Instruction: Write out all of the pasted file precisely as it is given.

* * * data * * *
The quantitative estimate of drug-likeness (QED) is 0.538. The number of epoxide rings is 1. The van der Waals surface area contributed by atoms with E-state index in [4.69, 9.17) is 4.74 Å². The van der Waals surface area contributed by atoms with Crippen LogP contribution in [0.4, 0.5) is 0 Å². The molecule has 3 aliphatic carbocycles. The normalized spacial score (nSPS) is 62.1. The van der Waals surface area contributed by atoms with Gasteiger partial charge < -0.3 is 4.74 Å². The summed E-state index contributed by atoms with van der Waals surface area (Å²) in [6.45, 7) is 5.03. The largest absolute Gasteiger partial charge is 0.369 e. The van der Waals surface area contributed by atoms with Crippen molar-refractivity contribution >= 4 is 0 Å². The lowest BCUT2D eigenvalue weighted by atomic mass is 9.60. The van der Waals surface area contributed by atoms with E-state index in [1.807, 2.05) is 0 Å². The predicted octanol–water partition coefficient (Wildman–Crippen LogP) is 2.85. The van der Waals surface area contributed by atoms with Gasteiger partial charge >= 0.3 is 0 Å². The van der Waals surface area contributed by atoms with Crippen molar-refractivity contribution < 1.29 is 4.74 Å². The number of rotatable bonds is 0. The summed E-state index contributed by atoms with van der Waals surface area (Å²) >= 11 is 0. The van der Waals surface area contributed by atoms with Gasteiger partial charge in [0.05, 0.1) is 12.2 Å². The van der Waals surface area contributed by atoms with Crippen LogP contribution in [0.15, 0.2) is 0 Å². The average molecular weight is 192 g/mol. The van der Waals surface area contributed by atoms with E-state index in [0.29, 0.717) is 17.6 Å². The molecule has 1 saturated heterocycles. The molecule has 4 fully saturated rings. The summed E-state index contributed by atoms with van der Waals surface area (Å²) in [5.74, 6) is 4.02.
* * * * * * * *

The quantitative estimate of drug-likeness (QED) is 0.538. The number of epoxide rings is 1. The van der Waals surface area contributed by atoms with E-state index in [4.69, 9.17) is 4.74 Å². The van der Waals surface area contributed by atoms with Crippen LogP contribution in [0.4, 0.5) is 0 Å². The molecule has 3 aliphatic carbocycles. The normalized spacial score (nSPS) is 62.1. The van der Waals surface area contributed by atoms with Gasteiger partial charge < -0.3 is 4.74 Å². The summed E-state index contributed by atoms with van der Waals surface area (Å²) in [6.45, 7) is 5.03. The largest absolute Gasteiger partial charge is 0.369 e. The van der Waals surface area contributed by atoms with Crippen molar-refractivity contribution >= 4 is 0 Å². The lowest BCUT2D eigenvalue weighted by atomic mass is 9.60. The van der Waals surface area contributed by atoms with E-state index in [1.807, 2.05) is 0 Å². The predicted octanol–water partition coefficient (Wildman–Crippen LogP) is 2.85. The van der Waals surface area contributed by atoms with Gasteiger partial charge >= 0.3 is 0 Å². The van der Waals surface area contributed by atoms with Crippen molar-refractivity contribution < 1.29 is 4.74 Å². The number of rotatable bonds is 0. The summed E-state index contributed by atoms with van der Waals surface area (Å²) >= 11 is 0. The van der Waals surface area contributed by atoms with Gasteiger partial charge in [0.05, 0.1) is 12.2 Å². The van der Waals surface area contributed by atoms with Crippen LogP contribution in [0.15, 0.2) is 0 Å². The average molecular weight is 192 g/mol. The van der Waals surface area contributed by atoms with E-state index in [0.29, 0.717) is 17.6 Å². The molecule has 1 saturated heterocycles. The molecule has 4 fully saturated rings. The summed E-state index contributed by atoms with van der Waals surface area (Å²) in [5.74, 6) is 4.02.